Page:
"The Judge, (nickname) would have to listen to Dale thinking outside the box loudly. He vocalized his thinking, but once Dale got to the section. He left the kitchen immediately and went to work. He could operate that miner in his sleep and Judge sometimes said he did. He was a dynamic leader by action. The engineering department would lay out the cross cuts. Dale despised the engineering department. They would come into the mine and set the sights, and that was the direction that operator would drive the tunnel. Dale always figured he didn't need the surveyors sights and he could turn the angles without that system set-up by the engineers. 'I just can,' he would say and he could.
"Dale Black was on sight and on target. He knew where he wanted to be and where he wanted to go. One time we happened to go to the same place where Dale was riding 4-wheelers. We would just relax and go along and look at things. We didn't know we were supposed to drive 65 mph. Things with Dale were always better, bigger and faster. He was always at the front leading and he was always at the end of the line checking on everyone and picking up cans and bottles and garbage. He was an environmentalist. He was a good golfer, he could drive the ball a mile and he would let you know for 18 holes that he could drive farther than you.
|Family friend Allen Childs speaks at the funeral of Dale Black.|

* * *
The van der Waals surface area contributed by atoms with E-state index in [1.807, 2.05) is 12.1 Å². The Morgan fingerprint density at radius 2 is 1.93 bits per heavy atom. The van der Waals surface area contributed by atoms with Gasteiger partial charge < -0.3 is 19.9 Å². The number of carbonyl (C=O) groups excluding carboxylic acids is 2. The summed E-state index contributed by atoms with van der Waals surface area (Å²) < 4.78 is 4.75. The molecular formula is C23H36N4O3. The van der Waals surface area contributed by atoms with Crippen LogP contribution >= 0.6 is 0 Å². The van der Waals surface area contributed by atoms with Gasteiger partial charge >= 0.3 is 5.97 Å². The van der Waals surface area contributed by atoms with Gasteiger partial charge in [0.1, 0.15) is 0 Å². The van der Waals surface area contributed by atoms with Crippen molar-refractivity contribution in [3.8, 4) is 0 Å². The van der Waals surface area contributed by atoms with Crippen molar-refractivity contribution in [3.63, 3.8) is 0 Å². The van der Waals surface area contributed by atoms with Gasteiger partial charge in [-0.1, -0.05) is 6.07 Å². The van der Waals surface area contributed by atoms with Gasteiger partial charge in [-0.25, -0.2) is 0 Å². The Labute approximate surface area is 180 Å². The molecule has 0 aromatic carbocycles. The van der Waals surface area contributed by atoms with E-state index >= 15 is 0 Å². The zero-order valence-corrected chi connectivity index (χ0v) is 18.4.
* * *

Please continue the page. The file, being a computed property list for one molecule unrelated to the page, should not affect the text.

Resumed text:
"Wendy said Dale was a handsome man. But in the coal mine we decided Spad was the most handsome. There are 650 Japanese people running around Japan who came to Genwal and they met the most handsome man in the U.S., which was Spad.
"One day Dale showed up for an 8 a.m. tee time at 7:55 a.m. and his hair was all messy. He said Wendy was cutting his hair and he couldn't wait for her to finish or he'd be late. So he came to the golf course with his hair half cut.
"Dale loved to fish. One day he was fishing with Lannie and Lannie held the record for the largest walleye at that time. Dale brought one in that looked to be larger than Lannie's fish. Lannie was holding the fish so Dale could get a picture and the fish must of slipped or flipped and it fell into the lake. We called that Lannie being Bird.
"I could go on and on telling stories. It's very difficult to look out and see these fine men. I am a better person for having contact with them. I am forever grateful to them. When you work in the mine, you feel a responsibility for your men and fellow workers. The worst thing in the mine is to receive a phone call in the middle of the night.